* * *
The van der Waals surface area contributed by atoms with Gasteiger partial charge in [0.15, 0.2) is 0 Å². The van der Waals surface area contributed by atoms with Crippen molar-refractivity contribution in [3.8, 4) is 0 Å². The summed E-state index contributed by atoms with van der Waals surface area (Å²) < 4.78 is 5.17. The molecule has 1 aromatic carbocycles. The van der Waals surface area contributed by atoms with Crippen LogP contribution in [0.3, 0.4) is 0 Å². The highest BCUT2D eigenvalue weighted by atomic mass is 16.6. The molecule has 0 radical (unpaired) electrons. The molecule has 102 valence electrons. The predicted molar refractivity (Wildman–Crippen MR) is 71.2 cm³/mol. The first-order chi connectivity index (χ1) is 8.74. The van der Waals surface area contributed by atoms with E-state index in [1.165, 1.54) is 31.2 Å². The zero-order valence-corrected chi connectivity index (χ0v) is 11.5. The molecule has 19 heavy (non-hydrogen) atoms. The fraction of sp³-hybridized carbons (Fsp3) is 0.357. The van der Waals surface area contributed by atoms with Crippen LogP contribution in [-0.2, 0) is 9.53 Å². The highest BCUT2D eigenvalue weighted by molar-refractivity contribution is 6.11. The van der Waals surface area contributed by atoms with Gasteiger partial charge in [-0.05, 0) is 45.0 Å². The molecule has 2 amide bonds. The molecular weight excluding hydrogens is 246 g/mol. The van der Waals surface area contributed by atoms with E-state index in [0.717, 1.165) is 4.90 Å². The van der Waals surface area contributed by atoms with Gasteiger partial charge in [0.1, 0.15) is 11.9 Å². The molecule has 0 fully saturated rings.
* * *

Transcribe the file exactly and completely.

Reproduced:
The van der Waals surface area contributed by atoms with Gasteiger partial charge in [0.15, 0.2) is 0 Å². The van der Waals surface area contributed by atoms with Crippen molar-refractivity contribution in [3.8, 4) is 0 Å². The summed E-state index contributed by atoms with van der Waals surface area (Å²) < 4.78 is 5.17. The molecule has 1 aromatic carbocycles. The van der Waals surface area contributed by atoms with Crippen LogP contribution in [0.3, 0.4) is 0 Å². The highest BCUT2D eigenvalue weighted by atomic mass is 16.6. The molecule has 0 radical (unpaired) electrons. The molecule has 102 valence electrons. The predicted molar refractivity (Wildman–Crippen MR) is 71.2 cm³/mol. The first-order chi connectivity index (χ1) is 8.74. The van der Waals surface area contributed by atoms with E-state index in [1.165, 1.54) is 31.2 Å². The zero-order valence-corrected chi connectivity index (χ0v) is 11.5. The molecule has 19 heavy (non-hydrogen) atoms. The fraction of sp³-hybridized carbons (Fsp3) is 0.357. The van der Waals surface area contributed by atoms with Crippen LogP contribution in [-0.2, 0) is 9.53 Å². The highest BCUT2D eigenvalue weighted by molar-refractivity contribution is 6.11. The van der Waals surface area contributed by atoms with Gasteiger partial charge in [-0.05, 0) is 45.0 Å². The molecule has 2 amide bonds. The molecular weight excluding hydrogens is 246 g/mol. The van der Waals surface area contributed by atoms with E-state index in [0.717, 1.165) is 4.90 Å². The van der Waals surface area contributed by atoms with Gasteiger partial charge in [0.1, 0.15) is 11.9 Å². The molecule has 0 fully saturated rings.